For the purposes of this exercise, use whatever goal comes to mind, whether it’s an inner goal (a desire to feel a certain way or think a certain way, have a certain inner experience) or an outer goal (tangible, external to the character, something everyone can see/hear/observe in some way.)

Example: In my YA fantasy, Henrietta The Dragon Slayer (Book 1), Henrietta wants to save her mentor, who is sick. This is her outer goal.

Part 2: Go Deeper.

Here’s how.

Ask your character, in relation to their goal, “What will having this do for you?”

Ask this a few times to get to the heart of the matter. Often you’ll feel a sense of rightness in your body when you’ve settled into the deepest answer.

To do this exercise, I recommend writing it. You can also do it in a meditative, day dreaming state without writing.

Interview your character for their answers.

Example: In my YA fantasy, Henrietta The Dragon Slayer (Book 1), Henrietta wants to save her ailing mentor.

Henrietta, what will having that do for you?

— I’ll do be right by him.

And what will having that do for you?

— I’ll feel absolved of my bad behavior.

And what will having that do for you?

— I’ll find some inner peace.

And what will having that do for you?

… Beth says: This feels done, like we arrived at the heart of the matter.

Now your turn. Get clear on your character’s goal and then ask them, “What will having that do for you?” multiple times until you get to the heart of the matter.

Next Steps

Now that you know your characters’s deep motivation, ask yourself how this can be revealed through their words, actions, and thoughts, at the beginning of the story, at the middle, and at the end, and in every scene.


Let me know if you have any questions about this exercise or about developing your character’s motivations.

And if you would like to go deeper into more character tips, check out the character class here:

Coaching and writing craft teaching — these are the core focuses of my work with writers.

There are several ways to work with me:

Sign up here for a complimentary one-on-one call to discuss which of these ways is right for you. I also offer customized programs, based on your needs. We can talk about that too.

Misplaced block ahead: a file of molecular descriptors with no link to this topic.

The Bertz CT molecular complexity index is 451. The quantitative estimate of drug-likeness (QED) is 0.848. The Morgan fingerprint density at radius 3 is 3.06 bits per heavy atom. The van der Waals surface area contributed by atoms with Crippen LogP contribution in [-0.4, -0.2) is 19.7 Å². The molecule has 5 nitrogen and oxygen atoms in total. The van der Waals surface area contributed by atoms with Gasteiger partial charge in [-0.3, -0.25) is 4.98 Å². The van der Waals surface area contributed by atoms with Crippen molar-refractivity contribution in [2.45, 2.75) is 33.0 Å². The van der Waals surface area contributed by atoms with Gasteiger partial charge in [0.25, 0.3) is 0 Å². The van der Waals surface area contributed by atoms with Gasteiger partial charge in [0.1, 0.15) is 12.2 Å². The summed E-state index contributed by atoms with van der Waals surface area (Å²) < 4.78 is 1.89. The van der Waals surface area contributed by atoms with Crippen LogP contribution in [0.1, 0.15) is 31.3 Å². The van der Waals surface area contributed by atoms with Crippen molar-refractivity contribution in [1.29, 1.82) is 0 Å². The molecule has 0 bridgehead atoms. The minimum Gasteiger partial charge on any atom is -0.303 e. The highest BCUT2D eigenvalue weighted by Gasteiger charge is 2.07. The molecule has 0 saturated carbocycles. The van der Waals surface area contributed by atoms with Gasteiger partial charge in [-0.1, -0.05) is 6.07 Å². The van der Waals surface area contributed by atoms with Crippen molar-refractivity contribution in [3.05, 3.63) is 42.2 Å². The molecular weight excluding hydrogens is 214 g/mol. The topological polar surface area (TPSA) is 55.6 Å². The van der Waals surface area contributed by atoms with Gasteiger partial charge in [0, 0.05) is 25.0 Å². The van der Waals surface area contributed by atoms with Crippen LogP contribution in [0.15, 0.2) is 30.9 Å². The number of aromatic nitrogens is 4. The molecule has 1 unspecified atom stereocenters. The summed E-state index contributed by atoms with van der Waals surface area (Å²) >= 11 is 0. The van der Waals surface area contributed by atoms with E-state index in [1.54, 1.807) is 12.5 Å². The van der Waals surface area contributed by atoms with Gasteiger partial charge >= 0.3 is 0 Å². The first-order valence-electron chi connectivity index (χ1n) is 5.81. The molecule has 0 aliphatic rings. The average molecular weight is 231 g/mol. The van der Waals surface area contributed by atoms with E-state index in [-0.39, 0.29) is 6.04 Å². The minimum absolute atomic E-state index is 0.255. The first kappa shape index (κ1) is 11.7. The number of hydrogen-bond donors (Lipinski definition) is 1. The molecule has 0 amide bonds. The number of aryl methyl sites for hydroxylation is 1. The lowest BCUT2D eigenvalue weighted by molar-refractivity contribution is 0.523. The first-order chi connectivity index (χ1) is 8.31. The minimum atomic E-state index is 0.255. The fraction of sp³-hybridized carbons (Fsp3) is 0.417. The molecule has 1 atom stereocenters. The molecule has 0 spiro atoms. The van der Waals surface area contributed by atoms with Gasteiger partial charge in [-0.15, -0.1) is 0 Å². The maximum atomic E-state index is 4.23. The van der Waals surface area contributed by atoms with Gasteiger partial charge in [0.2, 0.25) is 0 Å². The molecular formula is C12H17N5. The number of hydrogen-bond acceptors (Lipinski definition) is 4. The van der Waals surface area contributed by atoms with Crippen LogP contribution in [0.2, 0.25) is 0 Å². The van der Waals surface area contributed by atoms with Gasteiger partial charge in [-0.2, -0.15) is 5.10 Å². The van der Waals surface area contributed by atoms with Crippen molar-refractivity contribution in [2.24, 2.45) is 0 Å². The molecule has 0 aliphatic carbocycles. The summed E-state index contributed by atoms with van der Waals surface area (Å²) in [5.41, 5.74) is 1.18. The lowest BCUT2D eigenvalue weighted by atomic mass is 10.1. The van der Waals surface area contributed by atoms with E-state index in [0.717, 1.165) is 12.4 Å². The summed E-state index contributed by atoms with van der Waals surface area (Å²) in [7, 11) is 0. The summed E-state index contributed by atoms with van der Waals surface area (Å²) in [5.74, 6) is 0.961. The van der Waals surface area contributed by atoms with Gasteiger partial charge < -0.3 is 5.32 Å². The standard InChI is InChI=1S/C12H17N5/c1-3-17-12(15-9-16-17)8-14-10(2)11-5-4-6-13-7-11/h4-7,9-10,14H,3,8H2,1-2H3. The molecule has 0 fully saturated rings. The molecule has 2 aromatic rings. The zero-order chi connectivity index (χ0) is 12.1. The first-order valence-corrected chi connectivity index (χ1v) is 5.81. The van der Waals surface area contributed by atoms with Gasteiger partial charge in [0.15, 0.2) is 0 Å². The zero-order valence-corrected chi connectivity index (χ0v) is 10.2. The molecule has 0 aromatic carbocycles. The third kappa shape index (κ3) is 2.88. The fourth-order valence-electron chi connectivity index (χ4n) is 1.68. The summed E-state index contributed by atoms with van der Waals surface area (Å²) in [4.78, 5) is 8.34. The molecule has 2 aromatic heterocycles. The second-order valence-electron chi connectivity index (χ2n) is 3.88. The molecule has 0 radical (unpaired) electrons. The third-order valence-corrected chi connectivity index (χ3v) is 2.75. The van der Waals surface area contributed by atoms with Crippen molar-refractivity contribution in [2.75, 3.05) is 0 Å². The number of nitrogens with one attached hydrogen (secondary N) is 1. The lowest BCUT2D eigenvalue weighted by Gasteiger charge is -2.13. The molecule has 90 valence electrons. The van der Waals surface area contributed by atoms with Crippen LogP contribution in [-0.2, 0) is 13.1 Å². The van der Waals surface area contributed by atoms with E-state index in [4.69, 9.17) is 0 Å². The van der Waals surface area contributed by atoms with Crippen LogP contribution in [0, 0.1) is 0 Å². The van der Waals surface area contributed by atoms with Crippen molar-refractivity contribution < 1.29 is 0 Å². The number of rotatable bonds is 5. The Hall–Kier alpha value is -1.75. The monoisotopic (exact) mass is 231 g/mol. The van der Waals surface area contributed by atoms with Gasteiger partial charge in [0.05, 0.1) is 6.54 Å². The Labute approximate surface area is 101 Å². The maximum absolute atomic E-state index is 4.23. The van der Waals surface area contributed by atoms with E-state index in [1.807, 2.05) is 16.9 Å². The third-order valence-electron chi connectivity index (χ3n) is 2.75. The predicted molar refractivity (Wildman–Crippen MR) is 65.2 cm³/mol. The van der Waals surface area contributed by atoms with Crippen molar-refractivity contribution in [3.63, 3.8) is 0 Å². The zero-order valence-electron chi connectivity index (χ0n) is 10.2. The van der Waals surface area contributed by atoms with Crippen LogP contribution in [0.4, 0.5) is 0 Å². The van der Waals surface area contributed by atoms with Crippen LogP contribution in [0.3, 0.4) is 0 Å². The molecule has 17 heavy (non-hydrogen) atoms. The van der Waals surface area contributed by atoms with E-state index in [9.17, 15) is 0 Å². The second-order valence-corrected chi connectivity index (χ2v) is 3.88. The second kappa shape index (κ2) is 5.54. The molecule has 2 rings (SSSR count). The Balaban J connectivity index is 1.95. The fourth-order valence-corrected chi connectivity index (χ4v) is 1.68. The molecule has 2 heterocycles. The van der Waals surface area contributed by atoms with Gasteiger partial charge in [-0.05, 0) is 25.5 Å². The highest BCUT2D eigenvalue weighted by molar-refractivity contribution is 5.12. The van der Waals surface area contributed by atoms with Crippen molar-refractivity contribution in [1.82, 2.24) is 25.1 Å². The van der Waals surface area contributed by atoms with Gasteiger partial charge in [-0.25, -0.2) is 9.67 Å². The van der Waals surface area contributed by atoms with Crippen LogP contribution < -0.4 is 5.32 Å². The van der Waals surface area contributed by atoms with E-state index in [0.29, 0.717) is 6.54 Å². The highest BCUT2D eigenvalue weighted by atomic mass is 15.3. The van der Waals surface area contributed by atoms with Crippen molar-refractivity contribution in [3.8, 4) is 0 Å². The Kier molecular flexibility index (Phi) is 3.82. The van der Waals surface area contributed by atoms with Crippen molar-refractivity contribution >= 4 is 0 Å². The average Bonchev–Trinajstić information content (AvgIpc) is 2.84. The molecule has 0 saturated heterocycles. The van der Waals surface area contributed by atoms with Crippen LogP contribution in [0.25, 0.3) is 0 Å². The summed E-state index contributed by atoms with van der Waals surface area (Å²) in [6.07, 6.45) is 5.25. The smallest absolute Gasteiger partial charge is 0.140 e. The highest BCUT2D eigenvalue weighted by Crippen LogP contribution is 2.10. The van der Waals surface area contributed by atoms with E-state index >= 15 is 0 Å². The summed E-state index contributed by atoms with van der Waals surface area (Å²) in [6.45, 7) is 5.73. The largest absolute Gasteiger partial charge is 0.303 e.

BETH BARANY, CREATIVITY COACH FOR WRITERSA Master NLP Practitioner and certified creativity coach for writers, Beth runs Barany School of Fiction, a full suite of courses designed to help genre fiction writers experience clarity and get writing, so they can revise and proudly publish their novels to the delight of their readers.

Based in Oakland, California, Beth Barany has presented at Ithra Center (King Abdulaziz Center for World Culture) in Dhahran, Saudi Arabia, at the Women’s Fiction Festival in Matera, Italy, at Romance Writers of America National Conference, at Emerald City Conference in Seattle, Washington, at the San Francisco Writers Conference, and at San Francisco Bay Area chapters of SCBWI, CWC, and RWA.

Award-winning novelist, Beth Barany writes magical tales of romance, mystery, and adventure that empower women and girls to be the heroes of their own lives.

She is the award-winning author of Henrietta The Dragon Slayer, the acclaimed paranormal romance author of the Touchstone series, and is proud to release her newest novels, science fiction mysteries about Janey McCallister space station investigator.

The first book in the series, Into The Black, is a Page Turner Awards ebook Finalist. She has also written books for writers, including Plan Your Novel Like A Pro, co-written with her husband, thriller writer Ezra Barany.